Most healthcare organizations in the US face significant organizational pressures. One of the key strategies recommended by leading healthcare improvement organizations is to establish a stronger quality improvement support structure to assist healthcare systems and professionals with knowledge and tools to improve quality.
Toyota Production System (TPS; also called ‘Lean’) is perhaps the most powerful model devised to-date for efficient design and management of large-scale operations. The Institute for Healthcare Improvement (IHI, 2005) along with a number of researchers studying the application of lean to the healthcare industry believes that Lean principles can be and are already being successfully applied to the delivery of healthcare. However, there has been virtually no rigorous research to provide necessary evidence about the effectiveness of Lean implementation processes and not just to the nature of the Lean program (Mazur et al, 2012a,b).
Therefore, this web-site is about the path to getting there – researching and understanding the transition period during which employees ideally become increasingly skillful, consistent, and committed in their use of a Lean thinking and practices as an innovation for quality improvement and patient safety.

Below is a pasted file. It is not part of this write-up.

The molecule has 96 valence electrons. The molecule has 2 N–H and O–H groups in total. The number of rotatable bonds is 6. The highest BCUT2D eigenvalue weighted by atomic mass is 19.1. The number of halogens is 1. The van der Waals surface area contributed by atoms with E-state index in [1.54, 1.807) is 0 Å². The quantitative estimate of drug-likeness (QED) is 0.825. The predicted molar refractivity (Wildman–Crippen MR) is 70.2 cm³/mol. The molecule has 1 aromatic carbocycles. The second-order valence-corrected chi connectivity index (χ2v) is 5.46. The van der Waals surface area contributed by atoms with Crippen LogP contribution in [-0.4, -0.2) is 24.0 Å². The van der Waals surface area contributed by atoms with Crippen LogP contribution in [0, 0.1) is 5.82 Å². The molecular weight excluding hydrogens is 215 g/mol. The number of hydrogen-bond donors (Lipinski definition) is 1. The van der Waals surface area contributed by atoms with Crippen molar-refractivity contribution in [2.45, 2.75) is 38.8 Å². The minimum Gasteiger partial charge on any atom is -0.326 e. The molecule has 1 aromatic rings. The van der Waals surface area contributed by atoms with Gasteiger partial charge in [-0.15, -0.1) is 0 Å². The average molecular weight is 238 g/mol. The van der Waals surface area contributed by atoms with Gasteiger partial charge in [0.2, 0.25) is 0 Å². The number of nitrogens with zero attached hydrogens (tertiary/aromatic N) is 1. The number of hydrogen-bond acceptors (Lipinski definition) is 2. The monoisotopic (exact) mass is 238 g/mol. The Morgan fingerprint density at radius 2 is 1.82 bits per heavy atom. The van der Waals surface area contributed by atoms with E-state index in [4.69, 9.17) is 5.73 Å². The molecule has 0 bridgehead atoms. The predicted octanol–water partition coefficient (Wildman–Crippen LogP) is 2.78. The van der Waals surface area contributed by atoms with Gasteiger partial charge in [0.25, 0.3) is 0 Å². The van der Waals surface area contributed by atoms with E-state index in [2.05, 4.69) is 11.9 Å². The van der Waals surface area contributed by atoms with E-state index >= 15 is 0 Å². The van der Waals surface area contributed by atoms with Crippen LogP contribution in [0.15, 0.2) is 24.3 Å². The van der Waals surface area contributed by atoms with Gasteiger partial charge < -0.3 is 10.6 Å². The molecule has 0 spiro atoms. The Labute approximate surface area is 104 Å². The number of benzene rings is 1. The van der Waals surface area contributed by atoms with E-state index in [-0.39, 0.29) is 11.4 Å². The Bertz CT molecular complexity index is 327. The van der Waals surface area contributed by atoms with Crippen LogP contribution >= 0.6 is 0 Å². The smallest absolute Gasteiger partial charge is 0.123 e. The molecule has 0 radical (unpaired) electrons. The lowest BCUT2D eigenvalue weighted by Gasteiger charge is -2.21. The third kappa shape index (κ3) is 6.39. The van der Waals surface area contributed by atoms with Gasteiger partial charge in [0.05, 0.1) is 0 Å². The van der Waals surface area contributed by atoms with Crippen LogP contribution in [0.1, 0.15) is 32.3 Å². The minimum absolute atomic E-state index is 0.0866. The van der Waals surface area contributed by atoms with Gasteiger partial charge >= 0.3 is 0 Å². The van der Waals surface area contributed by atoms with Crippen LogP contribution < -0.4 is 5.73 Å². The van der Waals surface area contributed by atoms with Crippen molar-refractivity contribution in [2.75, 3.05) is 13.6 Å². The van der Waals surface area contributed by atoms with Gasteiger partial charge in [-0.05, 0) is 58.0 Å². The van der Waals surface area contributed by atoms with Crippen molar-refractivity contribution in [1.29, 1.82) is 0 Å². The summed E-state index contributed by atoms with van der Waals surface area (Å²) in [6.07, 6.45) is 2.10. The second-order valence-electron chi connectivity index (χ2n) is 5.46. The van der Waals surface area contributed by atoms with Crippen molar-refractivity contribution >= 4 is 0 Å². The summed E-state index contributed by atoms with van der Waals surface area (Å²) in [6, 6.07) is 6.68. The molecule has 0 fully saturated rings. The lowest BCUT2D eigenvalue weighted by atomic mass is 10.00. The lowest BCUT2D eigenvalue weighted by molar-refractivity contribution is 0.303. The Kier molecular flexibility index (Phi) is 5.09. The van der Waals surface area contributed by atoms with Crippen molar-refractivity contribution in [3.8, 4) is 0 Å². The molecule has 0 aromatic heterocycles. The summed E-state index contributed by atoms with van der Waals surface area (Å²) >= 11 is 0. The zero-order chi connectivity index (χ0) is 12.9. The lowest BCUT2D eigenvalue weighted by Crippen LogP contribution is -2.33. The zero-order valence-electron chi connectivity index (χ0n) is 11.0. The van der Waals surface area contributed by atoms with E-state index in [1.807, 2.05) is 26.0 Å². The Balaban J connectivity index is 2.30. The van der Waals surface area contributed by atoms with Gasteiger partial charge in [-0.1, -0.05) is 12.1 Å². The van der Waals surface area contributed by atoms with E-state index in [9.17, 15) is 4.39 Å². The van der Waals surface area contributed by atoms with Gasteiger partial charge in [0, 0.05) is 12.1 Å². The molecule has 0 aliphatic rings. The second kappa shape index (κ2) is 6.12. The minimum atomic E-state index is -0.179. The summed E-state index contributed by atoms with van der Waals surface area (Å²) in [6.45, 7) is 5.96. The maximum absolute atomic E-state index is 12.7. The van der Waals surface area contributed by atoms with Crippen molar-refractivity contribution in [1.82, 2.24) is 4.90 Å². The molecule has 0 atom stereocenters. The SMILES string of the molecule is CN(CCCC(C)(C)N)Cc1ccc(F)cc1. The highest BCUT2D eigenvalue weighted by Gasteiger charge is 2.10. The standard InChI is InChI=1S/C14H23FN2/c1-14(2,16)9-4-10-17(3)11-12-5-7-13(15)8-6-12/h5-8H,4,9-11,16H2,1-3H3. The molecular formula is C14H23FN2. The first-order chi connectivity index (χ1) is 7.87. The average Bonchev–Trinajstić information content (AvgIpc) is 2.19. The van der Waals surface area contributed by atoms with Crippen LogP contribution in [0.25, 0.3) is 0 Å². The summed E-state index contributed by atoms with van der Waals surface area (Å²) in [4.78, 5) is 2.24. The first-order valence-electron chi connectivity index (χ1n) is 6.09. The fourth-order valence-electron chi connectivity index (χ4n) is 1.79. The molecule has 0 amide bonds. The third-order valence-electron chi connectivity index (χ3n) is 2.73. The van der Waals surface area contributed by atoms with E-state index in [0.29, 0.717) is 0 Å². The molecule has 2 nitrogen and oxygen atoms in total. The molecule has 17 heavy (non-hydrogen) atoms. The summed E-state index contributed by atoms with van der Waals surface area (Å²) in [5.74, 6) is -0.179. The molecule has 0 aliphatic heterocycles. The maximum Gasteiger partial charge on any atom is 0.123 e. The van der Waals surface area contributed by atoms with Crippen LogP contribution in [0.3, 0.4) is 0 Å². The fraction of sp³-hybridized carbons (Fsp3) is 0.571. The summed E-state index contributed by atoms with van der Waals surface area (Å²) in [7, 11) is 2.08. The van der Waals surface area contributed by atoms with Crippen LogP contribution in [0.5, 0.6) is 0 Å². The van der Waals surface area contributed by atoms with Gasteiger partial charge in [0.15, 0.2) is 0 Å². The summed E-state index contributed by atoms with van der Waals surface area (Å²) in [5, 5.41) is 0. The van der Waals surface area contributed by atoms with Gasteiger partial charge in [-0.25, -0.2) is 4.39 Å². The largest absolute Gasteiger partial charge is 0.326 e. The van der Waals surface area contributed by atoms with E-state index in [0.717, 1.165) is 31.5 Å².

Our objective is to develop and propose recommendations on how to effectively implement Lean thinking and practices in order to improve health care delivery quality and reduce cost. We believe that our research efforts will yield results providing providers, patients, payers, policymakers, and the public with statistical and contextual details to recommend diffusion of lean into healthcare organizations across the nation for quality improvement.
Institute for Healthcare Improvement (2005). Going Lean in health care, Innovation Series.
Mazur, L.M., McCreery, J., and Chen, S-J. “Quality Improvement in Hospitals: What Triggers Behavioral Change?”, Journal of Healthcare Engineering, vol. 4, no. 4; pp. 621-648, 2012a.
Mazur, L.M., McCreery, J., Rothenberg, L. “Facilitating Lean Learning and Behaviors in Hospitals during the Early Stages of Lean Implementation,” Engineering Management Journal, vol. 24, no. 1; pp. 11-22, 2012b.